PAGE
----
1. understand your influence

Leaders are influential for more than their expertise and decision making. Leadership provides answers and guidance but also indirectly influences the overall attitude of an organization. Positivity and reassurance create space for effective leadership and purposeful communication, especially when facing change. In adverse situations when positivity is difficult to maintain, leaders who respond with hope and direction establish trust within their organizations. Leaders need to be positive, but not mislead others by making situations seem rosy and perfect. However, negative perspectives burden the organization and create less of an inviting environment. Mixing transparency and a positive attitude is a balancing act but is a huge skill for leaders to have.

Creating and leading an optimistic culture enables an organization to make impactful decisions with an expectant outlook rather than defeat. Members of a team feed off the environment, leaders have the opportunity and responsibility to create a positive culture. Modeling a respectful culture creates an environment of trust, which in turn makes it easier for end users to believe in the vision laid out by their leaders.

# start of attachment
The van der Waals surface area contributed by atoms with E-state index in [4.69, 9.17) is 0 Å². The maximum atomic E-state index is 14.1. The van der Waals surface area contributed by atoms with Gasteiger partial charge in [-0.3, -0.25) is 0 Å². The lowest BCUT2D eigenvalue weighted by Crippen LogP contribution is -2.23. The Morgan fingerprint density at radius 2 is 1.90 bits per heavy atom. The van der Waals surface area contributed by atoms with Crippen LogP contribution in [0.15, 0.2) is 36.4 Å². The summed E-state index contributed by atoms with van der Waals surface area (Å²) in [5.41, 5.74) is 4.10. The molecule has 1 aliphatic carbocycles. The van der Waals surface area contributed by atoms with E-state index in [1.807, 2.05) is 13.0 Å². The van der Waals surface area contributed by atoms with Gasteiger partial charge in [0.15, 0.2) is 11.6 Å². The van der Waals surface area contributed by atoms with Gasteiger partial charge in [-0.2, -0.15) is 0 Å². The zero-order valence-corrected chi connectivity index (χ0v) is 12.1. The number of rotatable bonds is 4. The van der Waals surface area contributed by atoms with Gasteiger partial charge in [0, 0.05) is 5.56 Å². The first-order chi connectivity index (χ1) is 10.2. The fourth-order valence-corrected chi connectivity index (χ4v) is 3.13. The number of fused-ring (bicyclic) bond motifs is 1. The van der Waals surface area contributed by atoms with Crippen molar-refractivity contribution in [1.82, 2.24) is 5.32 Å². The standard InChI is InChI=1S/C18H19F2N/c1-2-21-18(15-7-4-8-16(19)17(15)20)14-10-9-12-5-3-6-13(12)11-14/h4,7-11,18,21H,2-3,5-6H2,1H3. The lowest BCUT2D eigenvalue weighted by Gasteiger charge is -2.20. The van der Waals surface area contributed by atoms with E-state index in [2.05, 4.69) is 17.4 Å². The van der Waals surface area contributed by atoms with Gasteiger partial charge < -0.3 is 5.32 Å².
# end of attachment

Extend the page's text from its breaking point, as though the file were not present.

2. foster a culture of feedback

Cultivating an environment that welcomes open communication is essential. Forbes highlighted Credera Partner and Vice President Andrew Warden describing how Credera fosters a successful culture by growing one another. Individual and company growth are achieved by constant feedback from leadership and collaborative teams working to meet shared goals. A culture that welcomes communication with leadership builds strong workplace relationships based on mutual respect.